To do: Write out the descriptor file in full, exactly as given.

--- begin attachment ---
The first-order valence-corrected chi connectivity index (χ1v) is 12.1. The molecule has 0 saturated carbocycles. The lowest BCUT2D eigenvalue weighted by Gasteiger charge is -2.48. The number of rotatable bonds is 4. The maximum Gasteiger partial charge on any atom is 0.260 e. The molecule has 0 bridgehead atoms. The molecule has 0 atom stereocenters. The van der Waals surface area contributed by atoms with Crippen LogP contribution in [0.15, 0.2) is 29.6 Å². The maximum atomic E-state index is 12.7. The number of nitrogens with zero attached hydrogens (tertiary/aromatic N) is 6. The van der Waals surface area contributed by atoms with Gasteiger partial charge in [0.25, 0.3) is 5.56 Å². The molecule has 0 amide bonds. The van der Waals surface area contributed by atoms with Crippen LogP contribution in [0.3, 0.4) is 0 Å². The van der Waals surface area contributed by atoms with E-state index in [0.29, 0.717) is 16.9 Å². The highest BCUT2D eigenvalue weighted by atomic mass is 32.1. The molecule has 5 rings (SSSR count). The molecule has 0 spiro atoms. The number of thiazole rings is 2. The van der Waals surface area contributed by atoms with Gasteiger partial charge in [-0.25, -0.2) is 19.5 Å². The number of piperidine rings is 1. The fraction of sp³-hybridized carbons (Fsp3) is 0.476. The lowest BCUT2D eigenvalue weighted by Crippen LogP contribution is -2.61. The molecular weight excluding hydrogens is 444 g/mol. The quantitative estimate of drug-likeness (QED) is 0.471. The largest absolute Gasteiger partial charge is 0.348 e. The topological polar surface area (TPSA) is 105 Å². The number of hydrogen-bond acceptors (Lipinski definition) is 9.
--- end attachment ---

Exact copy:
The first-order valence-corrected chi connectivity index (χ1v) is 12.1. The molecule has 0 saturated carbocycles. The lowest BCUT2D eigenvalue weighted by Gasteiger charge is -2.48. The number of rotatable bonds is 4. The maximum Gasteiger partial charge on any atom is 0.260 e. The molecule has 0 bridgehead atoms. The molecule has 0 atom stereocenters. The van der Waals surface area contributed by atoms with Crippen LogP contribution in [0.15, 0.2) is 29.6 Å². The maximum atomic E-state index is 12.7. The number of nitrogens with zero attached hydrogens (tertiary/aromatic N) is 6. The van der Waals surface area contributed by atoms with Gasteiger partial charge in [0.25, 0.3) is 5.56 Å². The molecule has 0 amide bonds. The van der Waals surface area contributed by atoms with Crippen LogP contribution in [0.3, 0.4) is 0 Å². The van der Waals surface area contributed by atoms with E-state index in [0.29, 0.717) is 16.9 Å². The highest BCUT2D eigenvalue weighted by atomic mass is 32.1. The molecule has 5 rings (SSSR count). The molecule has 0 spiro atoms. The number of thiazole rings is 2. The van der Waals surface area contributed by atoms with Gasteiger partial charge in [-0.25, -0.2) is 19.5 Å². The number of piperidine rings is 1. The fraction of sp³-hybridized carbons (Fsp3) is 0.476. The lowest BCUT2D eigenvalue weighted by Crippen LogP contribution is -2.61. The molecular weight excluding hydrogens is 444 g/mol. The quantitative estimate of drug-likeness (QED) is 0.471. The largest absolute Gasteiger partial charge is 0.348 e. The topological polar surface area (TPSA) is 105 Å². The number of hydrogen-bond acceptors (Lipinski definition) is 9.